If your organization doesn’t yet have a menopause plan — which includes training and awareness — it should be high on the diversity, equity and inclusion (DEI) agenda. The facts alone make it perhaps the most significant “undiagnosed” barrier to inclusion in the workplace.

Menopausal women are the fastest-growing demographic in today’s workplace. In the UK alone, 60% of women have taken time off work due to menopause symptoms, 900,000 women have left their jobs due to menopause, and 67% of women with experience of menopausal symptoms say they have had a “mostly negative” effect on them at work, according to data from CIPD.

VinciWorks’ recent research revealed that online queries for “menopause and workplace adjustments” have surged by a staggering 80% over the past four years (the data analyzed was from Oct. 2019-Sept. 2023). In parallel, searches for “menopause training course” and “menopause awareness training” have risen by 75% over the same period. Intriguingly, the term “menopause-friendly workplace” has seen a 63% increase in searches.

What’s clear is that menopause and its symptoms are becoming increasingly crucial issues that organizations must address. As more women and transgender individuals experience menopause in the workplace, the need for support from their workplace becomes even more evident.

It’s almost mind-boggling that the issue of menopause at work is not more widely considered or addressed. Or, it’s due to the chronic undervaluing of women by a patriarchal society that still sees women as “less than.” But workplaces can be a bastion of social change. Training can and does change minds, change behaviors and spark conversations that need to be had. Taking menopause seriously in the workplace starts with awareness and rooting out implicit bias.

Awareness training is fundamental to breaking down barriers to discussing difficult subjects at work. From LGBTQ+ inclusion to #MeToo, a well-developed training course can give everyone in the workplace a common language to start a conversation. Training can bust myths (like that “male menopause” is not a thing), or that women experiencing menopause symptoms need just be “cured” of them.

Starting with training can spark conversations about how to make changes that can really help mitigate the impacts of menopause at work. For instance, adjusting the temperature and air conditioning. Working in non-climate-controlled locations can make hot flashes much worse. Or assuming that “all women” prefer an office warmer than cooler can ignore the fact that sometimes, for various reasons, some women might prefer a cooler office or at least a cooler room.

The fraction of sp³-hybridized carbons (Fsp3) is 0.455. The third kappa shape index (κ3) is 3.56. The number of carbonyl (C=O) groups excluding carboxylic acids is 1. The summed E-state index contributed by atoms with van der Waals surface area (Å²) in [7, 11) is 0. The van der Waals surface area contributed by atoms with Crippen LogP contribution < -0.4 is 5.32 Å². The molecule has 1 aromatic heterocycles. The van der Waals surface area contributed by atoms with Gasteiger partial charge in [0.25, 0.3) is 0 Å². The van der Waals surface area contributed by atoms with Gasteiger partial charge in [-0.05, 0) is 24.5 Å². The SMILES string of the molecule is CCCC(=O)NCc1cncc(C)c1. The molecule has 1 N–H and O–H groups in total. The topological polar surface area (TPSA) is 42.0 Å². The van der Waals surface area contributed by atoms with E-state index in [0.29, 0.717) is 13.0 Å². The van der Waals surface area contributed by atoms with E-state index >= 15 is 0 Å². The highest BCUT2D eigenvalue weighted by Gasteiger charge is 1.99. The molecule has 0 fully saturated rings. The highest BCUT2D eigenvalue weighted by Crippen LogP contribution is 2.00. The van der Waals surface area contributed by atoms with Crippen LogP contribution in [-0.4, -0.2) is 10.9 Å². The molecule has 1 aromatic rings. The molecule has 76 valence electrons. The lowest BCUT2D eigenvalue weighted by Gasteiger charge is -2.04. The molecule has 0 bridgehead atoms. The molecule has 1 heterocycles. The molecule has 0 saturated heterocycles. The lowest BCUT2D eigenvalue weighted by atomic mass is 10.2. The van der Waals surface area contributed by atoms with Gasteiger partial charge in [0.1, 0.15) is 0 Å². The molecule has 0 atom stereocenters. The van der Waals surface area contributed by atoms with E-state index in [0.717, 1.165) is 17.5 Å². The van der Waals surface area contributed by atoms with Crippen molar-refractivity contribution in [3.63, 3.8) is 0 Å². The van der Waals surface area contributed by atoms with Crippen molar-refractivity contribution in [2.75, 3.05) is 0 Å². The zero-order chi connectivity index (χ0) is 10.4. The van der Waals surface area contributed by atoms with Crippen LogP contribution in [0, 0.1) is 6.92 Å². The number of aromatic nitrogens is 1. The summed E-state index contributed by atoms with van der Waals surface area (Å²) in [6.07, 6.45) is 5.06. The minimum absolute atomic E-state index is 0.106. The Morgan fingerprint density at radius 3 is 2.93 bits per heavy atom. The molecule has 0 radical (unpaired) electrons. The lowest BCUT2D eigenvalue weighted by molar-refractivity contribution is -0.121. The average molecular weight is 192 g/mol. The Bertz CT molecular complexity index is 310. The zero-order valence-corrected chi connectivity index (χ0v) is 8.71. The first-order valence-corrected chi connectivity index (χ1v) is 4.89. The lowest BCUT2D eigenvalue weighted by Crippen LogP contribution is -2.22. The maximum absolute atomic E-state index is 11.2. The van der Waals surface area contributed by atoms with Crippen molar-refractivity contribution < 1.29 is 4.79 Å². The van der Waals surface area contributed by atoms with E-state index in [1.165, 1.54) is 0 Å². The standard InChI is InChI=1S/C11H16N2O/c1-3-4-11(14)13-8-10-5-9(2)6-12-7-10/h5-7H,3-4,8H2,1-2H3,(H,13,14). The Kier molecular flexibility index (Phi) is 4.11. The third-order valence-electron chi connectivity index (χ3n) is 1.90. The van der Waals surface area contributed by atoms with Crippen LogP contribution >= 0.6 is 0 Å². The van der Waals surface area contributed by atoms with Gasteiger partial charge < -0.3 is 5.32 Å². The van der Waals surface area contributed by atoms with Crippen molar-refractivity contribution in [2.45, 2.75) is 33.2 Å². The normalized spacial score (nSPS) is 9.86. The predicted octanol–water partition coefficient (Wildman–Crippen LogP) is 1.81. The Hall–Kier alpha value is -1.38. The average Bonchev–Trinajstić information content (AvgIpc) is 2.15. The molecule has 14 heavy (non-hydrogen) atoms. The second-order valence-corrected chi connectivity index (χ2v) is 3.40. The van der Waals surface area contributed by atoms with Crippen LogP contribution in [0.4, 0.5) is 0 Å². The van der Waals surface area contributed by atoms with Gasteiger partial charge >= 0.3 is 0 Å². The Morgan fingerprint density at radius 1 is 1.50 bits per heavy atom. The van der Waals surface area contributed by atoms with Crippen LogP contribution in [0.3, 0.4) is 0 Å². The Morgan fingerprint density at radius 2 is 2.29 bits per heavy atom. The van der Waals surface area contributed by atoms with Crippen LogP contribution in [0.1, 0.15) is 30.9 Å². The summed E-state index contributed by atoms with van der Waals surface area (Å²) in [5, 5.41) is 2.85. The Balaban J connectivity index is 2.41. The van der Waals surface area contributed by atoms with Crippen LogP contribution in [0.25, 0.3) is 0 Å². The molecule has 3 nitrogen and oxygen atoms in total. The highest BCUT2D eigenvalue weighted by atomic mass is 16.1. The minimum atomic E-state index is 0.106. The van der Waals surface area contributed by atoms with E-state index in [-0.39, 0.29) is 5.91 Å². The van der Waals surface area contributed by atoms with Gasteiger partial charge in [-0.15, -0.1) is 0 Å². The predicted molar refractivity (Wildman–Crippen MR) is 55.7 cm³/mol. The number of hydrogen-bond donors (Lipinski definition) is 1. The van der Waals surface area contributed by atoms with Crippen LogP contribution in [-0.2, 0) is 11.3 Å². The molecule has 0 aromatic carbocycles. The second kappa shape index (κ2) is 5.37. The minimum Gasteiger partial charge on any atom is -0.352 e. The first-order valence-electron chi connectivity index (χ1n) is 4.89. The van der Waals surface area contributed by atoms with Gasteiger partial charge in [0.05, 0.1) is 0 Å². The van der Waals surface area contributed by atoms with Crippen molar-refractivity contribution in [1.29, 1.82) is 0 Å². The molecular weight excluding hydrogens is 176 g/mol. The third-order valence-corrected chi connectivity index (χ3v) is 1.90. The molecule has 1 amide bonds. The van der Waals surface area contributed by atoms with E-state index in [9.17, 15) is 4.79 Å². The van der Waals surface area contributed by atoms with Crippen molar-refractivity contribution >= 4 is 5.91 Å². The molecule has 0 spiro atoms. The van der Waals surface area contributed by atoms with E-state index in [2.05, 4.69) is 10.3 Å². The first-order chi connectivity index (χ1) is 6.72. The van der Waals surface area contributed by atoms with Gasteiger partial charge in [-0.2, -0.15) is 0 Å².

Training can help remove those kinds of assumptions and deepen the understanding of everyone in the workplace of what menopause symptoms feel like and how to deal with them.

Alongside training, having clear communication, especially from the top, is vital when addressing any inclusion issue. Menopause is a normal stage of life. Yes, it’s challenging, but it is a natural process for women. If women are made to feel they are “doing something wrong” by trying to manage their symptoms, then the statistics speak for themselves. They’ll leave.

Training also helps managers understand what they can and should do to help. Managers are vital organizational tools to provide clarity, guidance and information to people. Particularly when women are managing symptoms and may benefit from some flexibility, managers can make that a much easier conversation if they understand the issues. If managers also know from the top what the policies and procedures of the organization are when it comes to flexibility and managing menopause symptoms, what might be a difficult conversation can actually be done very simply and sorted out in a few minutes.

Beyond menopause training being a nice-to-have for organizations planning their 2024 inclusion agenda, it may soon be a legal requirement in the UK.

Deputy Labour Party leader Angela Rayner has committed Labour to introducing a statutory right for menopause leave for women who are suffering from symptoms of menopause. If they win the next election, likely to be held in 2024, Labour will require large employers with more than 250 employees to produce menopause action plans. They will publish guidance for employers on uniform and workplace temperature issues, as well as flexible working and menopause leave and absence.

So, whether your organization has already been thinking about menopause awareness training and support, or if you plan to soon, both inclusion best practice and potential legal compliance should mean that menopause awareness is the next big thing on your DEI agenda.

Here are several actionable tips for organizations to support employees facing menopause:

  • Provide training to both managers and staff to facilitate open conversations about menopause and ensure managers can recognize and support employees experiencing it.
  • Break the stigma by demonstrating empathy toward staff going through menopause and asking sensitively about their needs and well-being.
  • Develop a workplace menopause policy or integrate menopause into existing health and wellness policies so that employees are aware of their rights and available support.
  • Encourage executives to adopt flexible working arrangements, such as adaptable working hours or remote work options, to accommodate employees dealing with menopausal symptoms.
  • Ensure workplace facilities are comfortable by providing temperature control, access to private restrooms, and cold water and fans.
  • Allow flexible use of sick leave or personal days to manage the unpredictable nature of menopausal symptoms or permit short breaks as needed.

By following the recommendations above, training professionals can help support all women in the workplace by challenging biases and creating a more equitable environment.